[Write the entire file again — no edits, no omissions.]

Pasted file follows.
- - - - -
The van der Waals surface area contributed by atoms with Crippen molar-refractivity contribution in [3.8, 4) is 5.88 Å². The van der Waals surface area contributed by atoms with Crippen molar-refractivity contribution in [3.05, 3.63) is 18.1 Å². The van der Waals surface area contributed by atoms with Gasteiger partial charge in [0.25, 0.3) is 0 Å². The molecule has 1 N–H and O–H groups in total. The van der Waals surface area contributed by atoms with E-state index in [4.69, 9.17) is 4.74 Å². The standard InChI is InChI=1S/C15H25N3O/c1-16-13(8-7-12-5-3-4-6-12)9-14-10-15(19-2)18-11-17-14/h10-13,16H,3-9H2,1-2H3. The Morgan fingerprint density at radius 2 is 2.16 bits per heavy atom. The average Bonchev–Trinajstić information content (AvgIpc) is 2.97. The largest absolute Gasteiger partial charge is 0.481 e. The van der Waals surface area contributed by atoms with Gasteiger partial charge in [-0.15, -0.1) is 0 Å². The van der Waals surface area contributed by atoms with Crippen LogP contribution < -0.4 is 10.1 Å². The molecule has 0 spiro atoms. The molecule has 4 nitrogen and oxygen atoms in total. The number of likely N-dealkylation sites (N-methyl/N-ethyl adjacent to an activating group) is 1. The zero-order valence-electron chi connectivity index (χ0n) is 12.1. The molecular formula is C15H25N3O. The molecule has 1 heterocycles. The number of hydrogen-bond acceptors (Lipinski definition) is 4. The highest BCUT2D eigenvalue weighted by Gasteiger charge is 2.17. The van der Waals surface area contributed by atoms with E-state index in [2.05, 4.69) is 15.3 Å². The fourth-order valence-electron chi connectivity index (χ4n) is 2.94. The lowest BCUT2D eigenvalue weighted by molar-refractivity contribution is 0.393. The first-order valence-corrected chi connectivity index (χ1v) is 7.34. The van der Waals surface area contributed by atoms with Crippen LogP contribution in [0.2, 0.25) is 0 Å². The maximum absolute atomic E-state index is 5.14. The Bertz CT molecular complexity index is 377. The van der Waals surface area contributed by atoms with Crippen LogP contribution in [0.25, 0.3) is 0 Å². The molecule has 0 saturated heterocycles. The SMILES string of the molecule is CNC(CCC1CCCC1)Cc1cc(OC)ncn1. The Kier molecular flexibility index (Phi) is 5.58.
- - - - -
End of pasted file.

The van der Waals surface area contributed by atoms with Crippen molar-refractivity contribution in [3.8, 4) is 5.88 Å². The van der Waals surface area contributed by atoms with Crippen molar-refractivity contribution in [3.05, 3.63) is 18.1 Å². The van der Waals surface area contributed by atoms with Gasteiger partial charge in [0.25, 0.3) is 0 Å². The molecule has 1 N–H and O–H groups in total. The van der Waals surface area contributed by atoms with E-state index in [4.69, 9.17) is 4.74 Å². The standard InChI is InChI=1S/C15H25N3O/c1-16-13(8-7-12-5-3-4-6-12)9-14-10-15(19-2)18-11-17-14/h10-13,16H,3-9H2,1-2H3. The Morgan fingerprint density at radius 2 is 2.16 bits per heavy atom. The average Bonchev–Trinajstić information content (AvgIpc) is 2.97. The largest absolute Gasteiger partial charge is 0.481 e. The van der Waals surface area contributed by atoms with Gasteiger partial charge in [-0.15, -0.1) is 0 Å². The van der Waals surface area contributed by atoms with Crippen LogP contribution < -0.4 is 10.1 Å². The molecule has 0 spiro atoms. The molecule has 4 nitrogen and oxygen atoms in total. The number of likely N-dealkylation sites (N-methyl/N-ethyl adjacent to an activating group) is 1. The zero-order valence-electron chi connectivity index (χ0n) is 12.1. The molecular formula is C15H25N3O. The molecule has 1 heterocycles. The number of hydrogen-bond acceptors (Lipinski definition) is 4. The highest BCUT2D eigenvalue weighted by Gasteiger charge is 2.17. The van der Waals surface area contributed by atoms with E-state index in [2.05, 4.69) is 15.3 Å². The fourth-order valence-electron chi connectivity index (χ4n) is 2.94. The lowest BCUT2D eigenvalue weighted by molar-refractivity contribution is 0.393. The first-order valence-corrected chi connectivity index (χ1v) is 7.34. The van der Waals surface area contributed by atoms with Crippen LogP contribution in [0.2, 0.25) is 0 Å². The maximum absolute atomic E-state index is 5.14. The Bertz CT molecular complexity index is 377. The van der Waals surface area contributed by atoms with Crippen LogP contribution in [0.25, 0.3) is 0 Å². The molecule has 0 saturated heterocycles. The SMILES string of the molecule is CNC(CCC1CCCC1)Cc1cc(OC)ncn1. The Kier molecular flexibility index (Phi) is 5.58.